Table of contents

Process recommendations


Software developed by several people is preferable to software developed by one. By adopting the conventions and tooling used by many other scientific software projects, you are well on your way to making it easy for others to contribute. Familiarity works in both directions: it will be easier for others to understand and contribute to your project, and it will be easier for you to use other popular open-source scientific software projects and modify them to your purposes.

Talking through a design and the assumptions in it helps to clarify your thinking.

Collaboration takes trust. It is OK to be “wrong”; it is part of the process of making things better.

Having more than one person understanding every part of the code prevents systematic risks for the project and keeps you from being tied to that code.

If you can bring together contributors with diverse scientific backgrounds, it becomes easier to identify functionality that should be generalized for reuse by different fields.

Don’t be afraid to refactor

No code is ever right the first (or second) time.

Refactoring the code once you understand the problem and the design trade-offs more fully helps keep the code maintainable. Version control, tests, and linting are your safety net, empowering you to make changes with confidence.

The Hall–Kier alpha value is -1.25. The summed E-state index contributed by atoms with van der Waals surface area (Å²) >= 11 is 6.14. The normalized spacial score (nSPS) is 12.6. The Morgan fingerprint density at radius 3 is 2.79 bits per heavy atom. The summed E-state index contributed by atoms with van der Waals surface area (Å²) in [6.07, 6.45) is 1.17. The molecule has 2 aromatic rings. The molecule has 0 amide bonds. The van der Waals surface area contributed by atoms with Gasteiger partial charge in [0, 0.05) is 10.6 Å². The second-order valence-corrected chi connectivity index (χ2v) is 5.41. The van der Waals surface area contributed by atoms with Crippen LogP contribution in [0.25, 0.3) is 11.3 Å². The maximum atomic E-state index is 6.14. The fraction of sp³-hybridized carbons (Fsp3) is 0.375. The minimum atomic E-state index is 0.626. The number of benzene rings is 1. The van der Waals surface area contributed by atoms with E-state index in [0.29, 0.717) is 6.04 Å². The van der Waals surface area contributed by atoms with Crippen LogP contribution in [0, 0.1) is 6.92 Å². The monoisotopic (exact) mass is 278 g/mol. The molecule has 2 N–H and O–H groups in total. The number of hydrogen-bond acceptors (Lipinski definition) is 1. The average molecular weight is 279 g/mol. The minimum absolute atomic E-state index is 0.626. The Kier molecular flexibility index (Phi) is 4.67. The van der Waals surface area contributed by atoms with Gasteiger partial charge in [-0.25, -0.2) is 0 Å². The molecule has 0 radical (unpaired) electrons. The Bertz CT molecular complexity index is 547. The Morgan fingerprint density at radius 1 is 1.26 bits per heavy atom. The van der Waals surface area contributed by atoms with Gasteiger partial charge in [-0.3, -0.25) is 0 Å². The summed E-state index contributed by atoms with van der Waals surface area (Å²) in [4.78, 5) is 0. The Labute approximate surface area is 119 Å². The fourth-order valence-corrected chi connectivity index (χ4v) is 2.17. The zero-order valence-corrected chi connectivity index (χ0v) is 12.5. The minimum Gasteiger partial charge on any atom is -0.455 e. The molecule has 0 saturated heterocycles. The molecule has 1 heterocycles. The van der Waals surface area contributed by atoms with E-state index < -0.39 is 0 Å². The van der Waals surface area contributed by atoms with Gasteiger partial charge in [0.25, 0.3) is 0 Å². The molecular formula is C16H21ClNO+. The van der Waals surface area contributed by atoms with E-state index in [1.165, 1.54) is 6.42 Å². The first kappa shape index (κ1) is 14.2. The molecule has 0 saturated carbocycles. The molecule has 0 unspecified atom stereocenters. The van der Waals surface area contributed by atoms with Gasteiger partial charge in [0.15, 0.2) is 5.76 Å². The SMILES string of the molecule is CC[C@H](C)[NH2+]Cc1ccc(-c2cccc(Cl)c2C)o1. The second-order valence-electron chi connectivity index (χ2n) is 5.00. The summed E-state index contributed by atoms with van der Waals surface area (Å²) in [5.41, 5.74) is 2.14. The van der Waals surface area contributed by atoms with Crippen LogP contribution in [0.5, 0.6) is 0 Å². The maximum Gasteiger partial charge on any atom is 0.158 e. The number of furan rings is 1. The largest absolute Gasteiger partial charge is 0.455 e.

Prefer “wide” over “deep”

It should be possible to reuse pieces of software in a way not anticipated by the original author. That is, branching out from the initial use case should enable unplanned functionality without a massive increase in complexity.

When building new things, work your way down to the lowest level, understand that level, and then build back up. Try to imagine what else you would want to do with the capability you are implementing for other research groups, for related scientific applications, and next year.

Take the time to understand how things need to work at the bottom. It is better to slowly deploy a robust extensible solution than to quickly deploy a brittle narrow solution.